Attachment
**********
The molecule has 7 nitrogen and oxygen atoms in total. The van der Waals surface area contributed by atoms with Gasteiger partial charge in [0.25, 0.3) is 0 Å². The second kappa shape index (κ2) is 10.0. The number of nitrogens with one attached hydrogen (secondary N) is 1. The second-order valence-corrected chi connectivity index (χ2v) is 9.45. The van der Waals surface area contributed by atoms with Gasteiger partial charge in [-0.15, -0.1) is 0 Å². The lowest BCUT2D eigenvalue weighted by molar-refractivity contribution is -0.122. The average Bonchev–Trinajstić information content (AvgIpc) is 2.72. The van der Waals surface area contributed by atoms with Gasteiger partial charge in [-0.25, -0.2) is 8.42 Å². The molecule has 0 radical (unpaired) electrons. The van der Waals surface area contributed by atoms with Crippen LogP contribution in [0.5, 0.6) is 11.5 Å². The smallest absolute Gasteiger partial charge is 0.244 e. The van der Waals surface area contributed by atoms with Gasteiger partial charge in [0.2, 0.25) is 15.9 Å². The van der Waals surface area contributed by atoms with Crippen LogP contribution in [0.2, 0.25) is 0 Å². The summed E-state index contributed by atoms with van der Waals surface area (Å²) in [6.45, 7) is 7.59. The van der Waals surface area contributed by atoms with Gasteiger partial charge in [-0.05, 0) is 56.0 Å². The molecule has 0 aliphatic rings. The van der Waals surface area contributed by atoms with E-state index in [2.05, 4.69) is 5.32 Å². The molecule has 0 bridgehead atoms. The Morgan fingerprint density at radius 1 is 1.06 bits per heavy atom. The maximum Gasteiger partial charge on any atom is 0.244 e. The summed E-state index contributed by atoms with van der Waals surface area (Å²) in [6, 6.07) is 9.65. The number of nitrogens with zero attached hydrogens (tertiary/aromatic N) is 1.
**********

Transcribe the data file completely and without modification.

The molecule has 7 nitrogen and oxygen atoms in total. The van der Waals surface area contributed by atoms with Gasteiger partial charge in [0.25, 0.3) is 0 Å². The second kappa shape index (κ2) is 10.0. The number of nitrogens with one attached hydrogen (secondary N) is 1. The second-order valence-corrected chi connectivity index (χ2v) is 9.45. The van der Waals surface area contributed by atoms with Gasteiger partial charge in [-0.15, -0.1) is 0 Å². The lowest BCUT2D eigenvalue weighted by molar-refractivity contribution is -0.122. The average Bonchev–Trinajstić information content (AvgIpc) is 2.72. The van der Waals surface area contributed by atoms with Gasteiger partial charge in [-0.25, -0.2) is 8.42 Å². The molecule has 0 radical (unpaired) electrons. The van der Waals surface area contributed by atoms with Crippen LogP contribution in [0.5, 0.6) is 11.5 Å². The smallest absolute Gasteiger partial charge is 0.244 e. The van der Waals surface area contributed by atoms with Gasteiger partial charge in [0.2, 0.25) is 15.9 Å². The van der Waals surface area contributed by atoms with Crippen LogP contribution in [0.2, 0.25) is 0 Å². The summed E-state index contributed by atoms with van der Waals surface area (Å²) in [6.45, 7) is 7.59. The van der Waals surface area contributed by atoms with Gasteiger partial charge in [-0.05, 0) is 56.0 Å². The molecule has 0 aliphatic rings. The van der Waals surface area contributed by atoms with E-state index in [2.05, 4.69) is 5.32 Å². The molecule has 0 bridgehead atoms. The Morgan fingerprint density at radius 1 is 1.06 bits per heavy atom. The maximum Gasteiger partial charge on any atom is 0.244 e. The summed E-state index contributed by atoms with van der Waals surface area (Å²) in [6, 6.07) is 9.65. The number of nitrogens with zero attached hydrogens (tertiary/aromatic N) is 1.